Peters questions whether attorneys general across several states might "consider taking joint action to ban a particular company, in the same way they have taken joint action to resolve data security issues, including with regard to HIPAA violations."
The settlement agreement with Best Medical Transcription says that its owner, Mathur, "shall not manage or own any business in New Jersey, or serve as an officer, director, trustee, member of an executive board or similar governing body, principal, manager or stockholder owning 10 percent or more of the aggregate outstanding capital stock of all classes of any corporation in New Jersey."
In addition, the settlement says, Best Medical Transcription shall not engage in conduct in violation of the state's Consumer Fraud Act and HIPAA. But it also notes that the Mathur "has initiated proceedings for the dissolution" of Best Medical Transcription.
The breach at the center of the enforcement action involved a server misconfiguration that publicly exposed protected health information - including the names and medical diagnoses of patients treated by Marlton, New Jersey-based Virtua Medical Group, which reached a nearly $418,000 settlement in April for the same incident.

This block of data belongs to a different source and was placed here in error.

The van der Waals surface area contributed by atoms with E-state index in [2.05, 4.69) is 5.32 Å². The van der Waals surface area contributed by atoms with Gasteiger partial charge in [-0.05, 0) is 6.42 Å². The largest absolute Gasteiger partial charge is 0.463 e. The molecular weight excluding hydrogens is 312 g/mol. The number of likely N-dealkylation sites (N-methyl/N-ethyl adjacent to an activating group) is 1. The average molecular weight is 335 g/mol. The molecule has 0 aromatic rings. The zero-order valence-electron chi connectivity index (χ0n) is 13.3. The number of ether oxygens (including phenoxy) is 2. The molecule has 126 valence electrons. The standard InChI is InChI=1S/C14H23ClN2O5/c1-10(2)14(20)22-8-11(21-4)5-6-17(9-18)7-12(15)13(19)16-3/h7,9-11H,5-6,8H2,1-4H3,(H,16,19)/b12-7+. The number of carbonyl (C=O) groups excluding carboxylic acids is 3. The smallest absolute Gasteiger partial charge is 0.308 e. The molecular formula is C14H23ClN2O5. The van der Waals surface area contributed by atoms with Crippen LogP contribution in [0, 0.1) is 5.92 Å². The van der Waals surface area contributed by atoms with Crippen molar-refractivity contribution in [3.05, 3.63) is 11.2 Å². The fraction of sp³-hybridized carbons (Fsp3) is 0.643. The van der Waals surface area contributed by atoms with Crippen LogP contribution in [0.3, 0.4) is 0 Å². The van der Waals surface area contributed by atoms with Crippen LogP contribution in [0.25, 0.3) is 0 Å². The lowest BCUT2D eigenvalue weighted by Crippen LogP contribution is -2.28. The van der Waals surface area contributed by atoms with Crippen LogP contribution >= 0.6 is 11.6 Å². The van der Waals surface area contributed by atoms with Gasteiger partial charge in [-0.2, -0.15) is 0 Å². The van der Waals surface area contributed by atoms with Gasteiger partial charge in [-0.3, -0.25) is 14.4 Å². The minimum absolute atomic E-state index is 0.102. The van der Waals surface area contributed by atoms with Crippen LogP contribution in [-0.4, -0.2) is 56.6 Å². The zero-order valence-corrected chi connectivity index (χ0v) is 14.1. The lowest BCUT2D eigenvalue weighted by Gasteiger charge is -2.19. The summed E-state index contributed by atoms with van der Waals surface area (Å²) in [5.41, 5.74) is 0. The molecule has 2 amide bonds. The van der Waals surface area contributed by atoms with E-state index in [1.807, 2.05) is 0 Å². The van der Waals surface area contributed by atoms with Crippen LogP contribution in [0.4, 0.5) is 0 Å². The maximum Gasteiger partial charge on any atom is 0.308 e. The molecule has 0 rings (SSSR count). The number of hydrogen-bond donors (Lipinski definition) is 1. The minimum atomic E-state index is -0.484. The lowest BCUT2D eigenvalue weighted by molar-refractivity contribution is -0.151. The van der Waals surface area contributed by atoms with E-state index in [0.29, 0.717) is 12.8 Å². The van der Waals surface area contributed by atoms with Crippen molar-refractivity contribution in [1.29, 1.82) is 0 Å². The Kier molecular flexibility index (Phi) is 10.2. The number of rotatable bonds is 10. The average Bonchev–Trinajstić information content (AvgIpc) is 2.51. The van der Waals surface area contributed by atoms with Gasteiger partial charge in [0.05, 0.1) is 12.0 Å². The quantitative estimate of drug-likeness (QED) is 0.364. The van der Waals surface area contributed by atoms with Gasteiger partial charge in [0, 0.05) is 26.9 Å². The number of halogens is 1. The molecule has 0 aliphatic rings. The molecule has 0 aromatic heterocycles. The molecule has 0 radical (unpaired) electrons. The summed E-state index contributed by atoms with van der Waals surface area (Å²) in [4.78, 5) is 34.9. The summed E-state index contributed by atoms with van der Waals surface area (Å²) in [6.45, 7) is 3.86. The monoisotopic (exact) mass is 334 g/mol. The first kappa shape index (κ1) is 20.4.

In that earlier settlement, the attorney general's office noted that the medical group violated multiple laws, including New Jersey's Consumer Fraud Act, as well as several provisions of the HIPAA rules, including failing to conduct an accurate and thorough risk assessment.
Documents in the new Best Medical Transcription settlement note that while the transcription firm had a business associate agreement to provide services to Virtua Medical Group, the company did not have a BA agreement with New Delhi, India-based Tojo Vikas International, the subcontractor performing transcription services for Virtua's medical practices that were impacted by the breach.